‘Line of Inquiry: Sediments of Self’ is Boniface Maina‘s take on self-psychoanalysis, digging deep into the dark recesses of the mind to reach its most vulnerable points. In subtle combinations of intricate black lines, shades of grey and coffee smudges, the auto-portraits of the artist explore various mental states and plunge the viewer in an imaginary vortex of emotions.
Melancholy doesn’t begin to describe it. Throughout the three rooms of the exhibition, visitors slowly take in the tortured figures as one would look into a mirror to contemplate one’s inner self. Along with the human characters depicted on the wall, disappearing edges force us out of our comfort zones; distorted limbs and heads twisted at impossible angles manifest the intimate workings of mental illness.
Using Freudian terminology, the titles delineate a type of classical psychoanalysis where the words have been replaced by paper, ink and coffee, giving a visual expression to modes of suffering that often defy language. The effect is immediate : a lingering unease, a flow of empathy. In ‘Anxiety 1’, a human figure is consumed by a dark ball located in the belly. Every inch of the body is tense, bending in places to keep on moving despite the strange menacing force. In the follow up – ‘Anxiety 2’ – we are propelled to yet a grimmer world. This time, the darkness has spilled out of the entrails to completely surround the character: the downfall is now inescapable.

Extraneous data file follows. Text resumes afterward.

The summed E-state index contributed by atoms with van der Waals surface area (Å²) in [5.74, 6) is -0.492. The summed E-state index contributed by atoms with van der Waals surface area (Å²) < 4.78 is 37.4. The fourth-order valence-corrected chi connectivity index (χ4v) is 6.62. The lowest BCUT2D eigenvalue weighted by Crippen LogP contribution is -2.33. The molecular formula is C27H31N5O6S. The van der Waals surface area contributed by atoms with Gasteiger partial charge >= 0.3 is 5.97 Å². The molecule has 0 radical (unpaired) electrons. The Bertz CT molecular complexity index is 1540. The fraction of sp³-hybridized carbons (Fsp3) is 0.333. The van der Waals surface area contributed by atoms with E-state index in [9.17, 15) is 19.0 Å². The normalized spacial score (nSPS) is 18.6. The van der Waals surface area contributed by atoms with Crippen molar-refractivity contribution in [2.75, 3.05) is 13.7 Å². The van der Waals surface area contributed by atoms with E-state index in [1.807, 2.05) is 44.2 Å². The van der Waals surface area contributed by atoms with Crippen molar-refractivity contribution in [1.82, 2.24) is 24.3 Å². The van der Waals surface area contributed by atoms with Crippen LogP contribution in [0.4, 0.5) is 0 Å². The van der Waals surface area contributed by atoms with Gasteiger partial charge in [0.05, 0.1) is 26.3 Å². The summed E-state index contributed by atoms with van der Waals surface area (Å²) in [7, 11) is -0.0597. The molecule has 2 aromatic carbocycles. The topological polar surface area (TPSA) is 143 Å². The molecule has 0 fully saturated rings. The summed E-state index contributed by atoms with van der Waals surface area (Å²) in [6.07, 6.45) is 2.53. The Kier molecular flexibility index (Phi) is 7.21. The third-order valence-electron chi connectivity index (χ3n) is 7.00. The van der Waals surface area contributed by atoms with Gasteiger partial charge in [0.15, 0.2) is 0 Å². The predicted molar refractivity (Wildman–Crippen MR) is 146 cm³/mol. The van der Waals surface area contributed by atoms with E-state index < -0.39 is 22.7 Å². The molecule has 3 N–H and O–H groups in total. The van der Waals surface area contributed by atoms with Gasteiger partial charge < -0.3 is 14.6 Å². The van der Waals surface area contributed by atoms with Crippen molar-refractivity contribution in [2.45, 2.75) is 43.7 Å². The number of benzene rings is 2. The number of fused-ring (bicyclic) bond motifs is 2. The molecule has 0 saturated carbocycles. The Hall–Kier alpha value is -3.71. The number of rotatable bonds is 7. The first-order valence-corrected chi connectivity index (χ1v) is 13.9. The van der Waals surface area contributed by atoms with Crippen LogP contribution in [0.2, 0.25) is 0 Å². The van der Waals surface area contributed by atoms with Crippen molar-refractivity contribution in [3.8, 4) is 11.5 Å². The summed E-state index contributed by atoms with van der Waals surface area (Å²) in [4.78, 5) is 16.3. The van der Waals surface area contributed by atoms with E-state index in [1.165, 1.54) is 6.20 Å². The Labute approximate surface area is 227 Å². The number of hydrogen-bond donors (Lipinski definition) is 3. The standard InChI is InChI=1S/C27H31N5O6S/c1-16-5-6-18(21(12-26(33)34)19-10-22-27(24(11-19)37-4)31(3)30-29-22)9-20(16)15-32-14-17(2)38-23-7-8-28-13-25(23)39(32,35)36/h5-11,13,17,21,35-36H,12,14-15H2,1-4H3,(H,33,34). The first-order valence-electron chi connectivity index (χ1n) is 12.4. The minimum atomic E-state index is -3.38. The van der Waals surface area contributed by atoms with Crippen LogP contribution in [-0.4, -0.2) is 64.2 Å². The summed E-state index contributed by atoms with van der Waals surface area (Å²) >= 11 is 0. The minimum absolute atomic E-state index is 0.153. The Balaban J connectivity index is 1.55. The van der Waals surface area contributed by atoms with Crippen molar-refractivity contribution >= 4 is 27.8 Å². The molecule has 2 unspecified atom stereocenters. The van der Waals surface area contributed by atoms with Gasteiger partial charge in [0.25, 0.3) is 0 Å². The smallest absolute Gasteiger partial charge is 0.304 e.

Following Boniface Maina down this path of self–examination is a gripping experience tinged with surrealism. Although much more stripped down and raw than his earlier work, ‘Line of Inquiry’ retains a quality of movement, Maina’s trademark flowing bodies.
If you haven’t already, it’s worth checking out other artists coming out of BrushTu, which is probably one of the most dynamic and innovative art collectives in Nairobi at the moment.